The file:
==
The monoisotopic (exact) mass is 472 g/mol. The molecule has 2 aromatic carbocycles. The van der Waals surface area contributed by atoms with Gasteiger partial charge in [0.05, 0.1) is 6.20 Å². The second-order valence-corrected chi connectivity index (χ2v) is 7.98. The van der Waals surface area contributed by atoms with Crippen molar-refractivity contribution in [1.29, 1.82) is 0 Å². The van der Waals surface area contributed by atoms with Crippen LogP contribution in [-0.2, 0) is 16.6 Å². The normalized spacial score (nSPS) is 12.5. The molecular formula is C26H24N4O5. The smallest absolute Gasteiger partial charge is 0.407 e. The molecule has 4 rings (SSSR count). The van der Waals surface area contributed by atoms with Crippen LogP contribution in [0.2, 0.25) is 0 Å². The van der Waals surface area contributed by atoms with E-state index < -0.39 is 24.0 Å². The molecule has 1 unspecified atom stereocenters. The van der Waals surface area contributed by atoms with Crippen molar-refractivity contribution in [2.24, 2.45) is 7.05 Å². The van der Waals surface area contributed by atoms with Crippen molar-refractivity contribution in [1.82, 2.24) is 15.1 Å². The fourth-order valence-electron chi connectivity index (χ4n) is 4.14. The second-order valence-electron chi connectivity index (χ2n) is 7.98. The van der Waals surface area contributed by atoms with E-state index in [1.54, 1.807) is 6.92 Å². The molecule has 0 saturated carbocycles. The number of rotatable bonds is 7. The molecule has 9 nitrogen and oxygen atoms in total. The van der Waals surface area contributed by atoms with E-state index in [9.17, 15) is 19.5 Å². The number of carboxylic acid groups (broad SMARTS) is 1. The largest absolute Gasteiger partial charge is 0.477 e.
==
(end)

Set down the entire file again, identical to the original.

The monoisotopic (exact) mass is 472 g/mol. The molecule has 2 aromatic carbocycles. The van der Waals surface area contributed by atoms with Gasteiger partial charge in [0.05, 0.1) is 6.20 Å². The second-order valence-corrected chi connectivity index (χ2v) is 7.98. The van der Waals surface area contributed by atoms with Crippen molar-refractivity contribution in [1.29, 1.82) is 0 Å². The van der Waals surface area contributed by atoms with Crippen LogP contribution in [-0.2, 0) is 16.6 Å². The normalized spacial score (nSPS) is 12.5. The molecular formula is C26H24N4O5. The smallest absolute Gasteiger partial charge is 0.407 e. The molecule has 4 rings (SSSR count). The van der Waals surface area contributed by atoms with Crippen LogP contribution in [0.2, 0.25) is 0 Å². The van der Waals surface area contributed by atoms with E-state index < -0.39 is 24.0 Å². The molecule has 1 unspecified atom stereocenters. The van der Waals surface area contributed by atoms with Crippen molar-refractivity contribution in [2.24, 2.45) is 7.05 Å². The van der Waals surface area contributed by atoms with Crippen molar-refractivity contribution in [1.82, 2.24) is 15.1 Å². The fourth-order valence-electron chi connectivity index (χ4n) is 4.14. The second-order valence-electron chi connectivity index (χ2n) is 7.98. The van der Waals surface area contributed by atoms with E-state index in [1.54, 1.807) is 6.92 Å². The molecule has 0 saturated carbocycles. The number of rotatable bonds is 7. The molecule has 9 nitrogen and oxygen atoms in total. The van der Waals surface area contributed by atoms with E-state index in [9.17, 15) is 19.5 Å². The number of carboxylic acid groups (broad SMARTS) is 1. The largest absolute Gasteiger partial charge is 0.477 e.